Bicycling in Montgomery has gained speed in recent years, with the area boasting some 1,380 miles of trails specifically for biking. In addition, numerous events, races and club rides are organized every year, with many participants choosing to make cycling part of their everyday commute, exercise or recreation. Montgomery is an ideal place for this year-round, given our great climate.
Cyclists must be sure, however, to follow the rules of the road. This is true everywhere, but it’s especially true in Alabama, where liability of a motor vehicle driver who collides with a cyclist will be eliminated if the cyclist shares any percentage of fault.
Alabama is one of just five states in the country that follows the “pure contributory negligence” system in civil courts. Per the rulings issued by the Alabama Supreme Court in Ala. Power Co. v. Schotz in 1968 and John Cowly & Bros., Inc. v. Brown in 1990, a plaintiff making a claim based on negligence will lose entitlement to damages if plaintiff is at all negligent.
This kind of legal interpretation would be especially troublesome in a case like Semian v. Ledgemere Transp., Inc., which was decided in Maine in December. This was a bicycle accident case in which the cyclist was found to be 25 percent at fault, while the driver of a bus that struck her was 75 percent at fault.
Our Montgomery bicycle injury attorneys know such a finding here in Alabama would result in a plaintiff losing the case. However, in Maine, courts recognize a model of modified comparative fault with a 50 percent bar. That means damages attributed to defendants will be reduced by a plaintiff’s own negligence – assuming plaintiff negligence does not exceed 50 percent.
While the fairness of state law is a matter to be debated, the bottom line for us as injury lawyers is that we must fight especially hard on behalf of our clients to prove absence of fault by the injured party.
In the Semian case, plaintiff was a 20-year-old Romanian student who arrived three months prior to the accident. As she rode her bicycle on a public road one morning, she encountered a school bus owned by a private company/the defendant. Plaintiff was initially behind the bus, but caught up as the bus stopped at an intersection, straddling the straight and right turn lane. The bus began to move forward and then stopped momentarily. Because the bus had initially proceeded straight, the cyclist assumed the bus would continue straight. Thus, she proceeded to try passing the bus on the right. However, the bus did not go straight, it turned right. Unable to stop, the cyclist hit the side of the bus and fell underneath, suffering serious and extensive injuries when the wheels ran over her torso.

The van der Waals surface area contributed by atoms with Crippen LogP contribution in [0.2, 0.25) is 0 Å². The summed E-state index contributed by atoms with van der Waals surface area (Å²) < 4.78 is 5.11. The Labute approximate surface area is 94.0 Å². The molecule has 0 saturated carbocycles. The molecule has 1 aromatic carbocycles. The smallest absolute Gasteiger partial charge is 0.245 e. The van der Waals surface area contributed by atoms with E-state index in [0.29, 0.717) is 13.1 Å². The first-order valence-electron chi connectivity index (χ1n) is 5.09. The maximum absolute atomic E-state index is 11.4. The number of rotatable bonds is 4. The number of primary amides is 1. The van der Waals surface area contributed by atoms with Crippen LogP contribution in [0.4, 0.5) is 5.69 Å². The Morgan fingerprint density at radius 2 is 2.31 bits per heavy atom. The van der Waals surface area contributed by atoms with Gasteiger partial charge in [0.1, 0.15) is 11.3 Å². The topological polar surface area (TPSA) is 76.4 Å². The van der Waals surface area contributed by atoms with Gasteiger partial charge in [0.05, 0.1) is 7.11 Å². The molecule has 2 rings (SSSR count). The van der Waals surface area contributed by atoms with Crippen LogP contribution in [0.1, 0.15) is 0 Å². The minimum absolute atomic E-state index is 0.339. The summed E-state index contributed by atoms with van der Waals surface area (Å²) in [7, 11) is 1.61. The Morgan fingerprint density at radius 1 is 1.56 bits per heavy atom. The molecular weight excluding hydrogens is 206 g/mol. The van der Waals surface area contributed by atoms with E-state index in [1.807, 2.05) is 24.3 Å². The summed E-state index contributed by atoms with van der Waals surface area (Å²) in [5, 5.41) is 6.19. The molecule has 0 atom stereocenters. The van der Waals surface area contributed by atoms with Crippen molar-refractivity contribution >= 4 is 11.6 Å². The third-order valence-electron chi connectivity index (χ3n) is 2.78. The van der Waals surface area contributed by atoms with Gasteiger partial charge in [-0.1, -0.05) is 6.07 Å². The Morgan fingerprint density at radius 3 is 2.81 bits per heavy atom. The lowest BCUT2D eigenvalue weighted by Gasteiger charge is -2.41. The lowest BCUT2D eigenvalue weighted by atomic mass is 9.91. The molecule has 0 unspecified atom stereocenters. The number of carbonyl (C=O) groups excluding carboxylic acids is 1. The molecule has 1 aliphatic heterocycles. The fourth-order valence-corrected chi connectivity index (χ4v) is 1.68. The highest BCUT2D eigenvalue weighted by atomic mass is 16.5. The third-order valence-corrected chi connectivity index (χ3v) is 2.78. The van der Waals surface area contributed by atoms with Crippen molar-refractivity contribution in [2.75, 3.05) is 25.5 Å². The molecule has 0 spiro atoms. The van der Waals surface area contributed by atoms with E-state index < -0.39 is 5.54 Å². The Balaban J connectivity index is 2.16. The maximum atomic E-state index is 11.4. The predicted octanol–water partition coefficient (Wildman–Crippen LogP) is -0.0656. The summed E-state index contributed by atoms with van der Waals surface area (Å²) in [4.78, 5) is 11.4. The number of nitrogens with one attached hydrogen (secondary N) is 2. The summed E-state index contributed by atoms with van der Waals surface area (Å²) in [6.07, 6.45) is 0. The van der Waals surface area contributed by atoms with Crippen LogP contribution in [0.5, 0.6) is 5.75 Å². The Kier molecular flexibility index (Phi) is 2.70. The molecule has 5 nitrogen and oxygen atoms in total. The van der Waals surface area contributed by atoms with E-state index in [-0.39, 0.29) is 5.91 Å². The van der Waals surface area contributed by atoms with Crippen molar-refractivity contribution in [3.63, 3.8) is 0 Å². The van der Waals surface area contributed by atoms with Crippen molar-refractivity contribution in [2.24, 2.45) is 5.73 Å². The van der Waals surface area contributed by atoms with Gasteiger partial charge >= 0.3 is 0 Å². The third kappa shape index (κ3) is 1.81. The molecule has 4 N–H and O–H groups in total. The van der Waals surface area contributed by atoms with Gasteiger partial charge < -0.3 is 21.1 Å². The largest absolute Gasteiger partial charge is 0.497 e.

Cyclist sued for damages. Defendant argued cyclist assumed risk when she passed the bus on the right, and thus the company should not be held liable for her injuries. The court rejected that reasoning, but did find plaintiff 25 percent liable. Thus her recoverable damages were reduced from $1 million to $750,000.
Although defendant appealed to the Maine Supreme Judicial Court, the verdict was upheld.
While we do recognize the majority of bicycling accidents are the result of careless or inattentive motor vehicle drivers, it is imperative that cyclists ride defensively and always abide by the rules of the road. This way, if there is ever an accident, chances for recovery of damages in Alabama are greatly improved.
Call Allred & Allred P.C. at 334.396.9200 to speak with a Montgomery personal injury lawyer.
Semian v. Ledgemere Transp., Inc., Dec. 16, 2014, Maine Supreme Judicial Court
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Grant v. Wiley Sanders Trucking Lines – Deciding Estate Representative for Alabama Wrongful Death Lawsuit, Dec. 30, 2014, Montgomery Bicycle Accident Lawyer Blog